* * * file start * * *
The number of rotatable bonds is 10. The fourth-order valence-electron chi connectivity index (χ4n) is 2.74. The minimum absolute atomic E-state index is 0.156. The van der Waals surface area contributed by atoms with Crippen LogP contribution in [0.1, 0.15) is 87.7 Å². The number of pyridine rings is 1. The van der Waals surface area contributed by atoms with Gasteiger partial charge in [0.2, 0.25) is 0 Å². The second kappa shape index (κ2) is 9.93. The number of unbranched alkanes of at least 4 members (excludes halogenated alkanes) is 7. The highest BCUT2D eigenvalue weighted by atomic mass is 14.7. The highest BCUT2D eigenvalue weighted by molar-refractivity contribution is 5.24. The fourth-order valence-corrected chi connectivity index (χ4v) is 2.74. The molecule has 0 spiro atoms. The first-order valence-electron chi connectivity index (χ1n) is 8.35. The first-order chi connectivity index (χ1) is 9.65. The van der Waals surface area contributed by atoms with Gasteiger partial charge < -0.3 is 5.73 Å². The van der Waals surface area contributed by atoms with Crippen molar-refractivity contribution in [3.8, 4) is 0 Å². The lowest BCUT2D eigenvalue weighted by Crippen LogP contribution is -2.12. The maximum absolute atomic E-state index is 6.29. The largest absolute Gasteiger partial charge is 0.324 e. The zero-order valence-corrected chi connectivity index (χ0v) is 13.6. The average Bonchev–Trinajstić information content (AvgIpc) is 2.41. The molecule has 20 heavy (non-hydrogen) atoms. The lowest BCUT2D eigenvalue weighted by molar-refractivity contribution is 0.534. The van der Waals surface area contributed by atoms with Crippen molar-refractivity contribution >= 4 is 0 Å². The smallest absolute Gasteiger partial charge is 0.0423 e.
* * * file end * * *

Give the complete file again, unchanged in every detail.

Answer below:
The number of rotatable bonds is 10. The fourth-order valence-electron chi connectivity index (χ4n) is 2.74. The minimum absolute atomic E-state index is 0.156. The van der Waals surface area contributed by atoms with Crippen LogP contribution in [0.1, 0.15) is 87.7 Å². The number of pyridine rings is 1. The van der Waals surface area contributed by atoms with Gasteiger partial charge in [0.2, 0.25) is 0 Å². The second kappa shape index (κ2) is 9.93. The number of unbranched alkanes of at least 4 members (excludes halogenated alkanes) is 7. The highest BCUT2D eigenvalue weighted by atomic mass is 14.7. The highest BCUT2D eigenvalue weighted by molar-refractivity contribution is 5.24. The fourth-order valence-corrected chi connectivity index (χ4v) is 2.74. The molecule has 0 spiro atoms. The first-order valence-electron chi connectivity index (χ1n) is 8.35. The first-order chi connectivity index (χ1) is 9.65. The van der Waals surface area contributed by atoms with Gasteiger partial charge < -0.3 is 5.73 Å². The van der Waals surface area contributed by atoms with Crippen molar-refractivity contribution in [3.8, 4) is 0 Å². The lowest BCUT2D eigenvalue weighted by Crippen LogP contribution is -2.12. The maximum absolute atomic E-state index is 6.29. The largest absolute Gasteiger partial charge is 0.324 e. The zero-order valence-corrected chi connectivity index (χ0v) is 13.6. The average Bonchev–Trinajstić information content (AvgIpc) is 2.41. The molecule has 20 heavy (non-hydrogen) atoms. The lowest BCUT2D eigenvalue weighted by molar-refractivity contribution is 0.534. The van der Waals surface area contributed by atoms with Crippen molar-refractivity contribution >= 4 is 0 Å². The smallest absolute Gasteiger partial charge is 0.0423 e.